4. I’m with John M.; perhaps the ideal solution would be to eliminate the category of professional Christian entirely. But then I’m another cranky layperson. I love my church’s pastor dearly, but the PC(USA) surely has strayed far from the Reformation’s original ideal of the priesthood of all believers. When was the last time the denomination’s Moderator or Stated Clerk was a layperson? The loudest voices in our various controversies also seem to be clerical ones (as they almost always have been). And the current wave of defections to the EPC (or wherever) appears to be largely pastor-driven.

    Not that it’s all the clergy’s fault; frankly I think most of the blame lies with us laity. We’ve been lazy and allowed clergy to do our work for us. A system has evolved where we pay pastors to be the professional Christians in our midst and the rest of us will help when we have time. In that regard we probably don’t pay any of them enough.

  5. Well, of course, as a person who has given my life to serving congregations, I don’t agree that we should get rid of professional clergy. It’s my calling and it’s my job, just as many people feel called to be cleaners, or vets, or gardeners, or what-have-you. We have had full-time pastors for a couple of thousand years, and I hope the position doesn’t go away too soon. It takes up forty hours–and most of the time is dedicated to equipping and empowering lay people for service.

    Though I am all for the priesthood of all believers, I also know that I have been in that sacred and humbling position where I’m the first one a woman calls when she finds her husband dead, or when a dad has to hospitalize his child. I don’t know… I just think it’s important. Not exalted. But significant. And I’m very, very pleased that I get a chance to go to work everyday, with one thing in mind–trying to help other people.

    But, your comments aren’t about me….

    Well, if you’re looking for a church without a pastor, you should have no problem in the Presbyterian Church, since forty percent of our pulpits are empty.

  6. Quite frankly I have been shocked by the couple of comments here that are anti-cleric. They are not part of our Reformation history. When did Luther and Calvin advocate for the complete abolition of the clergy? It is certainly not a part of the magisterial reformer’s history of which the Presbyterian church is a part. There are plenty of churches whose history is part of the Radical Reformation that did away with the clergy. If you want to be a part of the Mennonite or Amish Church it is out there for you. In regards to our clergy I am for the most part proud of them and think that some of these comments on them are quite insulting. Our pastors are gifted and dedicated individuals who deserve the same respect that the laity is always demanding.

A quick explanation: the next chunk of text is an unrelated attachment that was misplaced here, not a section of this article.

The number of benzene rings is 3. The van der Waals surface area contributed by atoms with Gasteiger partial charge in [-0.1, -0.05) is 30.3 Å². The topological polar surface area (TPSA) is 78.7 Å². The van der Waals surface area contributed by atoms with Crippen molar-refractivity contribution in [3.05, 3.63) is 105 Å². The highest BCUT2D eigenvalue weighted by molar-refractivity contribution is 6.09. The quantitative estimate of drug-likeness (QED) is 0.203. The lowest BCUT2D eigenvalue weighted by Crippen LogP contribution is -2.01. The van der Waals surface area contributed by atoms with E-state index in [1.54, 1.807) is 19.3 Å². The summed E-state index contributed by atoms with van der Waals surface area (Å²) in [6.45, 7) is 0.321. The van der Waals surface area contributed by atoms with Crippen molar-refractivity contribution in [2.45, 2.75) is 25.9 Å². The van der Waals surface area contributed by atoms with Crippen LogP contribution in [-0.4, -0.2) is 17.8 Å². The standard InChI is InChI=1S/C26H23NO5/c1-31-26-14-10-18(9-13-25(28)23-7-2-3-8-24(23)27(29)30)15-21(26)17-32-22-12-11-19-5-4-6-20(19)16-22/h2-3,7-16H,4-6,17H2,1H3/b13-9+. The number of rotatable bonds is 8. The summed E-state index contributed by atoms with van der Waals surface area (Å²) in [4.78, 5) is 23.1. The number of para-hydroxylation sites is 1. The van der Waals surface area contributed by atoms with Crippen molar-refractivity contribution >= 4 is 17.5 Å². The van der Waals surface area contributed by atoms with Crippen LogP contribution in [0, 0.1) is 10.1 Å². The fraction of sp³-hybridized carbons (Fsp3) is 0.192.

7. Piggybacking on Shekinah Glory: even a quick read of the Reformers shows that, though the advocated the priesthood of all believers, they also strongly advocated the importance of an ordered ministry. Just cause they rejected the priesthood certainly didn’t mean they rejected pastoral leadership. If churches have strayed in any direction since the Reformation, it’s certainly not that Calvin was somehow anabaptist and we are clericalists. More often the other way around.

    And, for what it’s worth, the last time a Moderator was a layperson was 2008: Rich Ufford-Chase is an elder.

  8. In recent years I have come to think of the “priesthood of all believers” more as “the ministry fo all believers.” We forget that the Bible teaches us that each person is gifted with specific gifts. As clergy God gifted me with certain gifts for the Ministry of Word and Sacrament. However, in the same way God has gifted men and women in the congregation with whol I partner with gifts that fit their calls to ministry as Elders, members of the Mission Team, Church School Teacher, etc. No gift is to be more highly prized than another because all are needed for the building up of the body.

    Having said this, I also agree with Christine . . . we have, IMHO, moved from seeing the Minisry of Word and Sacrmanet as a calling to a profession (job). One of the first sermons we studies in our first preaching calss was Long’s “Words, Words, Words”. Our words are powerful, perhaps, more powerful that we realize — not just our words from the pulpit, but our every day words. So when we speak of professionalism and job we help IMHO deminish our calling.

    Somehow in the PCUSA we have to recapture the concept of spirtual gifts and the ministry of all believers working/ministering out of our spiritual giftedness not for our own glory, but for the building up of the body.

    Carol, the last few posts have been wonderful conversation starters. Thank you!